"She's getting enormous pressure from German industry not to harm their interests," said Heather Conley, a Europe expert at the Center for Strategic and International Studies. "She has to start laying the political groundwork for this because it requires some sacrifice."
Merkel, like Obama, has ruled out military action to deter Putin from seizing more of Ukraine. Sen. John McCain, R-Ariz., who has urged Obama to send weapons to Ukraine's government, said he planned to tell Merkel during a private meeting that he was embarrassed but unsurprised by her country's failure of leadership.
"The leaders, they're being governed by the industrial complex of Germany," McCain said Thursday. "They might as well have them in the government. It's shameful."
A troubled EU-U.S. trade agreement, known as the Transatlantic Trade and Investment Partnership, is also on the agenda, as well as joint efforts to deal with climate change, Syria's civil war and nuclear negotiations with Iran, said Laura Magnuson of the White House's National Security Council.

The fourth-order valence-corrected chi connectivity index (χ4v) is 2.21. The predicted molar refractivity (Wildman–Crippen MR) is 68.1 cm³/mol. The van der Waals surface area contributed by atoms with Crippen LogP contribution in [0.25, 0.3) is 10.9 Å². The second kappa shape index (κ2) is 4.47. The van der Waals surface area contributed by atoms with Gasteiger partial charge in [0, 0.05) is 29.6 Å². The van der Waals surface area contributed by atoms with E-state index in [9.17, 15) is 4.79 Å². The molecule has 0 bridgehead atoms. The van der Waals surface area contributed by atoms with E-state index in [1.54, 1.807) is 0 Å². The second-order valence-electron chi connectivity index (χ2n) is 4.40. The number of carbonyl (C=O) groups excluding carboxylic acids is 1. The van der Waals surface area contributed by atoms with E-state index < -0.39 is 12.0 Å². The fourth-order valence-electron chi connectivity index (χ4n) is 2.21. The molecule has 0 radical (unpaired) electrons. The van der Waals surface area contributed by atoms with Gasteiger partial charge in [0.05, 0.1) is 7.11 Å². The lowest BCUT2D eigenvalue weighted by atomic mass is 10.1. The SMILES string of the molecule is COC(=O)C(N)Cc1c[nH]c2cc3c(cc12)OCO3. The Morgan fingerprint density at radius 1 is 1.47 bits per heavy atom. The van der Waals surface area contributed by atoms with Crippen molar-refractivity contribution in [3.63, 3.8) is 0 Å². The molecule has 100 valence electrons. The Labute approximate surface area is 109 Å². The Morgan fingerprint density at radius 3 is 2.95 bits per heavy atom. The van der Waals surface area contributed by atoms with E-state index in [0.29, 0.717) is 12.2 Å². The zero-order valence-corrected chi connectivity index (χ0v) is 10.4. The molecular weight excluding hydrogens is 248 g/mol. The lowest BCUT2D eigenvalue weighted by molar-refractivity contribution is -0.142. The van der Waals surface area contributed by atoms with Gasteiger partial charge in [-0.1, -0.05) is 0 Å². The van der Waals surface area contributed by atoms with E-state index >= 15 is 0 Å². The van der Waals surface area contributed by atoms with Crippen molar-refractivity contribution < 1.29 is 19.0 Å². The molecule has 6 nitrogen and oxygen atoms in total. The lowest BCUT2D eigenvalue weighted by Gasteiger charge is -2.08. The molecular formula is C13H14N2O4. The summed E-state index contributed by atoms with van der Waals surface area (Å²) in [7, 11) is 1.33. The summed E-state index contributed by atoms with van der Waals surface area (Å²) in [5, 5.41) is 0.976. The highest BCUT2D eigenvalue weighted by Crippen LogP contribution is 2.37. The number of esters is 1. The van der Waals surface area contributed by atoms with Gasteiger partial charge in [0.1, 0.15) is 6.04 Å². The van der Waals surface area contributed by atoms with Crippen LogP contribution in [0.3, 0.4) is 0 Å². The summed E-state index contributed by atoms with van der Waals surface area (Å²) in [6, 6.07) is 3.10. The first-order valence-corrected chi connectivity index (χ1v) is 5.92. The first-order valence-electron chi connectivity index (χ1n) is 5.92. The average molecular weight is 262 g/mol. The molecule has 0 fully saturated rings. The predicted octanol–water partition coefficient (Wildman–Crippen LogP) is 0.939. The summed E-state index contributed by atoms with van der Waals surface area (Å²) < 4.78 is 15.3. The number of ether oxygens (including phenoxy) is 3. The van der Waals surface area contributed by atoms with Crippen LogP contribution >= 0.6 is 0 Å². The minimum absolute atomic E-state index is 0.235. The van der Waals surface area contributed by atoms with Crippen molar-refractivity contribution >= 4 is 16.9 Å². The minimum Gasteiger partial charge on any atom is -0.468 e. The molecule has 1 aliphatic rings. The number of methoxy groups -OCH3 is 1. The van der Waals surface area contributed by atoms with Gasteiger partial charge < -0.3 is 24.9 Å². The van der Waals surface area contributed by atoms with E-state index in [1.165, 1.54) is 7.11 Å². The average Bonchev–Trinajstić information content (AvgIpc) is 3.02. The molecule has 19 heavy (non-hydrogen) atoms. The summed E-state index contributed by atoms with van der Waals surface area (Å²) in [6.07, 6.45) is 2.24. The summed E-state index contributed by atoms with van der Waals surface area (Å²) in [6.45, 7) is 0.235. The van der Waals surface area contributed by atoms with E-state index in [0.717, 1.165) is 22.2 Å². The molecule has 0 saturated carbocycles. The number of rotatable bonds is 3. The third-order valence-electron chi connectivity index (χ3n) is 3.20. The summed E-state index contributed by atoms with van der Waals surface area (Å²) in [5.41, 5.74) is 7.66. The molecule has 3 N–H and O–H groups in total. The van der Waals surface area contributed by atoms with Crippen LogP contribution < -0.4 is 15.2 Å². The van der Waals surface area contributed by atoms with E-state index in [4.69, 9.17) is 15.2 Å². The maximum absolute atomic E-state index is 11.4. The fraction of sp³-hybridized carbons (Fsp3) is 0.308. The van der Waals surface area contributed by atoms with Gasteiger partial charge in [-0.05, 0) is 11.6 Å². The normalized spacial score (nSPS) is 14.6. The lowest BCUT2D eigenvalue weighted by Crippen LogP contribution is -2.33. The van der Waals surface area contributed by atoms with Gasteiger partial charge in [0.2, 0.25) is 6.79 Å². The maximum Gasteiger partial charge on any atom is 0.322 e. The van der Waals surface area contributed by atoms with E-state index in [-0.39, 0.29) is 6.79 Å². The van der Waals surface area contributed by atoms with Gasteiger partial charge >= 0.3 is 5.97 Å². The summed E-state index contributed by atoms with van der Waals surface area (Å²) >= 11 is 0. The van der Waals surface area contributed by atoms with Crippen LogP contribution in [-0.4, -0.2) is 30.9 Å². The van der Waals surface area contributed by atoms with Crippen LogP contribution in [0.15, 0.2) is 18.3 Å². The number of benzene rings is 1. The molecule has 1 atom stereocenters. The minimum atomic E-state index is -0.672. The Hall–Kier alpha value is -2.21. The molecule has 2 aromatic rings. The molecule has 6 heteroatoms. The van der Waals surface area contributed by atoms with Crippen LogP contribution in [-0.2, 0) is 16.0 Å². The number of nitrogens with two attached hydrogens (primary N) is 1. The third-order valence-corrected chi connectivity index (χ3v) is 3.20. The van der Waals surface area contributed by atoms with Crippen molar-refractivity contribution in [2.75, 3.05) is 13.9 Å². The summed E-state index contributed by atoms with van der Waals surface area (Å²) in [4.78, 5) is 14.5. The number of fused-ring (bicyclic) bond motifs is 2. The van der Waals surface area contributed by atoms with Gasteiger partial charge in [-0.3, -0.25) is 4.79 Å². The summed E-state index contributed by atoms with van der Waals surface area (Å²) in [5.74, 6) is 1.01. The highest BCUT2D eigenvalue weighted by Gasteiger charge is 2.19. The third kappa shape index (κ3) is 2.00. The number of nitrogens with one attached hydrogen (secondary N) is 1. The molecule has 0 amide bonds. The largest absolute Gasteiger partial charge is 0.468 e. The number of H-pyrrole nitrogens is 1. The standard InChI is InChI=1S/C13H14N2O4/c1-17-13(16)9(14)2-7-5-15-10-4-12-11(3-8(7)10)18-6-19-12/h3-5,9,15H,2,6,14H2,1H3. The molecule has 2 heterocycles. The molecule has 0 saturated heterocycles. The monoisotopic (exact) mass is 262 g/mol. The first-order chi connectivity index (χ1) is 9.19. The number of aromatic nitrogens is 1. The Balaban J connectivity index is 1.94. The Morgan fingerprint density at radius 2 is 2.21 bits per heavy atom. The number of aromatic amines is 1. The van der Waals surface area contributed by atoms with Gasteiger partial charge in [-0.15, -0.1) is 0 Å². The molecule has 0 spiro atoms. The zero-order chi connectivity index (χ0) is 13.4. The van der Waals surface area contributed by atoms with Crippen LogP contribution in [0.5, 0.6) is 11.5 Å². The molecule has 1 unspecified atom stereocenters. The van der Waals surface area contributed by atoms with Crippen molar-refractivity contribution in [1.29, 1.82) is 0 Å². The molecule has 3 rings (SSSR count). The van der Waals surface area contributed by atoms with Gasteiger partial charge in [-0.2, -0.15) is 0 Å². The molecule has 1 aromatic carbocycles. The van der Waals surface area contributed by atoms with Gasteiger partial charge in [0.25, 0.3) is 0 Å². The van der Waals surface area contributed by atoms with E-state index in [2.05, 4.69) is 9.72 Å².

But the German leader may also be bringing her concerns over U.S. spying programs — an issue that's continued to erode the U.S.-German relationship despite Obama's assurances that the National Security Agency would stop eavesdropping on Merkel's cellphone.
Merkel will also speak to the U.S. Chamber of Commerce on Friday, focusing on the fledgling trade agreement and U.S.-European economic ties.
Associated Press writers Bradley Klapper in Washington and Frank Jordans in Berlin contributed to this report.
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